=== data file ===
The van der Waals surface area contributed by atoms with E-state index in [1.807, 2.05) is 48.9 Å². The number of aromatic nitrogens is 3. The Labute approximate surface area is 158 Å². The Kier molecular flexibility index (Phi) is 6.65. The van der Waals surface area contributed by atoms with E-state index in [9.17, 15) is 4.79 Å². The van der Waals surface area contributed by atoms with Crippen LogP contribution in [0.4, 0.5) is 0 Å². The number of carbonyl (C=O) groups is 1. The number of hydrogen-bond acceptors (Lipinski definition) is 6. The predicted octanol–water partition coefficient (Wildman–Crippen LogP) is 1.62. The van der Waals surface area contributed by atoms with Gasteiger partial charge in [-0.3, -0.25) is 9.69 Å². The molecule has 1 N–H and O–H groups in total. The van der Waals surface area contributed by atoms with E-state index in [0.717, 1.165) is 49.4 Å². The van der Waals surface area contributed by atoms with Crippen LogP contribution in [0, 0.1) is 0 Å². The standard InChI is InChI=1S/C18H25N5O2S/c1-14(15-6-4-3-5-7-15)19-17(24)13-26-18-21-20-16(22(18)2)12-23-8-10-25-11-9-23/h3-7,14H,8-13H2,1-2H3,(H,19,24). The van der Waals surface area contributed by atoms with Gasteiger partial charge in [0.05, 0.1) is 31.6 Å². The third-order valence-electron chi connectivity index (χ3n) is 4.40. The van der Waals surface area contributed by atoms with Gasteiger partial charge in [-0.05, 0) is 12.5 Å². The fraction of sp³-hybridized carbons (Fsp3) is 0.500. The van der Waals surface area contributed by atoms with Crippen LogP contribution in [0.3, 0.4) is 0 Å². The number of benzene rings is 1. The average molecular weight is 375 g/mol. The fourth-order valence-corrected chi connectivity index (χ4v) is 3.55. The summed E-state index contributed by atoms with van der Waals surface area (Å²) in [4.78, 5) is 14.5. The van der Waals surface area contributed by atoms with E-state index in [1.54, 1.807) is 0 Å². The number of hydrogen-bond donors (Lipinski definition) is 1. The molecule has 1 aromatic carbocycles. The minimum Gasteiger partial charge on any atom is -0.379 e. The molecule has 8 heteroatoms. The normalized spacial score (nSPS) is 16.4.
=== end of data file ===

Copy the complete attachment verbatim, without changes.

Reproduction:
The van der Waals surface area contributed by atoms with E-state index in [1.807, 2.05) is 48.9 Å². The number of aromatic nitrogens is 3. The Labute approximate surface area is 158 Å². The Kier molecular flexibility index (Phi) is 6.65. The van der Waals surface area contributed by atoms with E-state index in [9.17, 15) is 4.79 Å². The van der Waals surface area contributed by atoms with Crippen LogP contribution in [0.4, 0.5) is 0 Å². The number of carbonyl (C=O) groups is 1. The number of hydrogen-bond acceptors (Lipinski definition) is 6. The predicted octanol–water partition coefficient (Wildman–Crippen LogP) is 1.62. The van der Waals surface area contributed by atoms with Gasteiger partial charge in [-0.3, -0.25) is 9.69 Å². The molecule has 1 N–H and O–H groups in total. The van der Waals surface area contributed by atoms with E-state index in [0.717, 1.165) is 49.4 Å². The van der Waals surface area contributed by atoms with Crippen LogP contribution in [0, 0.1) is 0 Å². The standard InChI is InChI=1S/C18H25N5O2S/c1-14(15-6-4-3-5-7-15)19-17(24)13-26-18-21-20-16(22(18)2)12-23-8-10-25-11-9-23/h3-7,14H,8-13H2,1-2H3,(H,19,24). The van der Waals surface area contributed by atoms with Gasteiger partial charge in [0.05, 0.1) is 31.6 Å². The third-order valence-electron chi connectivity index (χ3n) is 4.40. The van der Waals surface area contributed by atoms with Gasteiger partial charge in [-0.05, 0) is 12.5 Å². The fraction of sp³-hybridized carbons (Fsp3) is 0.500. The van der Waals surface area contributed by atoms with Crippen LogP contribution in [0.3, 0.4) is 0 Å². The number of benzene rings is 1. The average molecular weight is 375 g/mol. The fourth-order valence-corrected chi connectivity index (χ4v) is 3.55. The summed E-state index contributed by atoms with van der Waals surface area (Å²) in [4.78, 5) is 14.5. The van der Waals surface area contributed by atoms with E-state index in [1.54, 1.807) is 0 Å². The number of hydrogen-bond donors (Lipinski definition) is 1. The molecule has 1 aromatic carbocycles. The minimum Gasteiger partial charge on any atom is -0.379 e. The molecule has 8 heteroatoms. The normalized spacial score (nSPS) is 16.4.